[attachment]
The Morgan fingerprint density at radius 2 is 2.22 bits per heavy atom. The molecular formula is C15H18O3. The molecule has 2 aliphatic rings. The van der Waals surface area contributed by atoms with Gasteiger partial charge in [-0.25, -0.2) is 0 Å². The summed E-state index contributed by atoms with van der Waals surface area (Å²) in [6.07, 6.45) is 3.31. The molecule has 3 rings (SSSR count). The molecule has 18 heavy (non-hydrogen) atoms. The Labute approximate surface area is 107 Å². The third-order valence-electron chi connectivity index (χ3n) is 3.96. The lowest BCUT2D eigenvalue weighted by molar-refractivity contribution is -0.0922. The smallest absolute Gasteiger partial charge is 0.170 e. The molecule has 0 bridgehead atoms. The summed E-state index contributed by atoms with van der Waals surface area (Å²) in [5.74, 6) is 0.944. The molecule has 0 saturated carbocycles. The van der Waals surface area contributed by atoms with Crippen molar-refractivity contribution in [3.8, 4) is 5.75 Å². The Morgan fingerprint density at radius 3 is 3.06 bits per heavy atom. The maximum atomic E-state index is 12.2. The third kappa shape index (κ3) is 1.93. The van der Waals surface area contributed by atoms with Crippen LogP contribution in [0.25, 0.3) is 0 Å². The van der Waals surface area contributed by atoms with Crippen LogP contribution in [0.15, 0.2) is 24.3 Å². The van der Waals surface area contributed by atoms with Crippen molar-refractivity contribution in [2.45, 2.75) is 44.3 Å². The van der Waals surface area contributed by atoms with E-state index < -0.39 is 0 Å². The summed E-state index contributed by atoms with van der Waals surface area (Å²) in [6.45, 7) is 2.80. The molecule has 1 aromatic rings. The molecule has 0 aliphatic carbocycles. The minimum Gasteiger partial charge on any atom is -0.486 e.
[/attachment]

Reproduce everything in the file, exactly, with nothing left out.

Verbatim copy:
The Morgan fingerprint density at radius 2 is 2.22 bits per heavy atom. The molecular formula is C15H18O3. The molecule has 2 aliphatic rings. The van der Waals surface area contributed by atoms with Gasteiger partial charge in [-0.25, -0.2) is 0 Å². The summed E-state index contributed by atoms with van der Waals surface area (Å²) in [6.07, 6.45) is 3.31. The molecule has 3 rings (SSSR count). The molecule has 18 heavy (non-hydrogen) atoms. The Labute approximate surface area is 107 Å². The third-order valence-electron chi connectivity index (χ3n) is 3.96. The lowest BCUT2D eigenvalue weighted by molar-refractivity contribution is -0.0922. The smallest absolute Gasteiger partial charge is 0.170 e. The molecule has 0 bridgehead atoms. The summed E-state index contributed by atoms with van der Waals surface area (Å²) in [5.74, 6) is 0.944. The molecule has 0 saturated carbocycles. The van der Waals surface area contributed by atoms with Crippen molar-refractivity contribution in [3.8, 4) is 5.75 Å². The Morgan fingerprint density at radius 3 is 3.06 bits per heavy atom. The maximum atomic E-state index is 12.2. The third kappa shape index (κ3) is 1.93. The van der Waals surface area contributed by atoms with Crippen LogP contribution in [0.25, 0.3) is 0 Å². The van der Waals surface area contributed by atoms with Crippen LogP contribution in [0.15, 0.2) is 24.3 Å². The van der Waals surface area contributed by atoms with Crippen molar-refractivity contribution in [2.45, 2.75) is 44.3 Å². The van der Waals surface area contributed by atoms with E-state index < -0.39 is 0 Å². The summed E-state index contributed by atoms with van der Waals surface area (Å²) in [6.45, 7) is 2.80. The molecule has 1 aromatic rings. The molecule has 0 aliphatic carbocycles. The minimum Gasteiger partial charge on any atom is -0.486 e.